"The five contrasting movements of [Five Pieces (1980)] are very idiomatically written for the piano and would definitely reward the pianist willing to undertake them. Their clear contrasts and appropriate length should make them attractive to audiences as well."
"Allen Brings seems quite comfortable composing for all types of keyboard instruments.... After the first hearing of the CD [Music for Keyboard Instruments by Allen Brings], this listener was exhausted and could only imagine the fatigue of the performers. The music possesses such an unyielding drive that, whatever the composer's intent, it may be lost on us before we ever get to the last work. But after several hearings Brings' voice became amazingly clear to me, and the gems in his music, not readily apparent upon first acquaintance, were now quite recognizable. For it's obvious that Brings looks back and takes classical forms as structure for his works. Although the harmonies he chooses are much more suited to this past century, his pieces seem to marry the past with the present to create an unusually perplexing offspring....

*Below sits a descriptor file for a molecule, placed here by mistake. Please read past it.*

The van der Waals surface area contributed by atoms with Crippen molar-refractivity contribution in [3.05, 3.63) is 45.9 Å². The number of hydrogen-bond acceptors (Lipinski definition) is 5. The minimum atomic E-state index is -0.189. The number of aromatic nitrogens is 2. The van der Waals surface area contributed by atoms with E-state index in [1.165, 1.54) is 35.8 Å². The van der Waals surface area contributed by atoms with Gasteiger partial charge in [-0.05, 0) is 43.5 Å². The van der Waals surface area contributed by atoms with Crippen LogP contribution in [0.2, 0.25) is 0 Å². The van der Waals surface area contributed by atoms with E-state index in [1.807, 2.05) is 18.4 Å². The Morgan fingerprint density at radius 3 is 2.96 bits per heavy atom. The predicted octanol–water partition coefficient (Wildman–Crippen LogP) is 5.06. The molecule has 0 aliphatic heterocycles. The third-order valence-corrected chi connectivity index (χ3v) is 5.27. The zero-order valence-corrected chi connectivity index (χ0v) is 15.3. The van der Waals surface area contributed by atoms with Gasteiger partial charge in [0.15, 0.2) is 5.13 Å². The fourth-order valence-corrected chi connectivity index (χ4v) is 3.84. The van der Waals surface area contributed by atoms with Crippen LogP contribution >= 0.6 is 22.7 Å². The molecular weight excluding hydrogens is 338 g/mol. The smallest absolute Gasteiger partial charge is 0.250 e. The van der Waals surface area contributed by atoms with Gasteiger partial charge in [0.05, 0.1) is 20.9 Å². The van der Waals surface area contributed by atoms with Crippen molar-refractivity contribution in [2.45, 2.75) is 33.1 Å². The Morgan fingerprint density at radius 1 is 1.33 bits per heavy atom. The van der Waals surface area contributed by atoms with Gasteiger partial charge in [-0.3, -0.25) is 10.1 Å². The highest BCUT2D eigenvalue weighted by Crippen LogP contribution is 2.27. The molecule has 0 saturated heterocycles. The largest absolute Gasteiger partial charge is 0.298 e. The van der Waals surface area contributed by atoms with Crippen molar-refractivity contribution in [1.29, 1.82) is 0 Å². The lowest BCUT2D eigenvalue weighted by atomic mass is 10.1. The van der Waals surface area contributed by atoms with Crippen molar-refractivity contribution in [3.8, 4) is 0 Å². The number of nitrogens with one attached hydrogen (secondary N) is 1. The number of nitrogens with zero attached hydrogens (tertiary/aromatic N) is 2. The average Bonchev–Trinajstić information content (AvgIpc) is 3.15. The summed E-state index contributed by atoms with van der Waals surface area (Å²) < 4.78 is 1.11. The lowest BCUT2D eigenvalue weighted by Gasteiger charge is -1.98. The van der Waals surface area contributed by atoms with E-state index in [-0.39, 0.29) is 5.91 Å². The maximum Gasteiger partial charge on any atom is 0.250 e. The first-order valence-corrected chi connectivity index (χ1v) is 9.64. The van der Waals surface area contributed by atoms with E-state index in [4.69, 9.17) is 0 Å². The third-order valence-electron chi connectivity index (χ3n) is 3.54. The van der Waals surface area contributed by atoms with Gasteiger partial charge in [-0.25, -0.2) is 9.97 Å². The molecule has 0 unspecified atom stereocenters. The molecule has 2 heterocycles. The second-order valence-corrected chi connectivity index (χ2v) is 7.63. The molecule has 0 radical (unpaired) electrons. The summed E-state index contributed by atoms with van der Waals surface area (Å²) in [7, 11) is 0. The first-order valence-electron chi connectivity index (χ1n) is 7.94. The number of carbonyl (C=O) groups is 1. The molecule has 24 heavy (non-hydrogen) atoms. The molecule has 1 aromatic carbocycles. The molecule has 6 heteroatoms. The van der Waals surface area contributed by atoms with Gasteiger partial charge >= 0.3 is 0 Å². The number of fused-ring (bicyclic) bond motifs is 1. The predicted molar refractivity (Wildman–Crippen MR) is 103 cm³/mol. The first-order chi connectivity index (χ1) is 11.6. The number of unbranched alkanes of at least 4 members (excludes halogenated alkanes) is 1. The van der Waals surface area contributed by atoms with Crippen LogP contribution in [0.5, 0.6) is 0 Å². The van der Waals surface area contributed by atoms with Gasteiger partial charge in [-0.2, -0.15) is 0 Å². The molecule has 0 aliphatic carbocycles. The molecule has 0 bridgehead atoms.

"...Brings delves into the past for his structure, searches the outer limits for his harmonies, and yet seems to shun the 20th century altogether when it comes to those impossible rhythms we pianists love to hate....
"The final work on this recording, Concerto da camera No. 4 for harpsichord and strings (1994), is by far the most passionately performed, rhythmically diverse, and harmonically compelling of all the works. While there are traces of that undying rhythmic uniformity in the harpsichord, the strings add long-awaited color changes, both sensuous and exotic....
"One can finally feel at ease with Brings' never ending quest to unite the past and present. This is clearly his most thought-provoking work, one that certainly makes this recording worth owning!"
New Music Connoisseur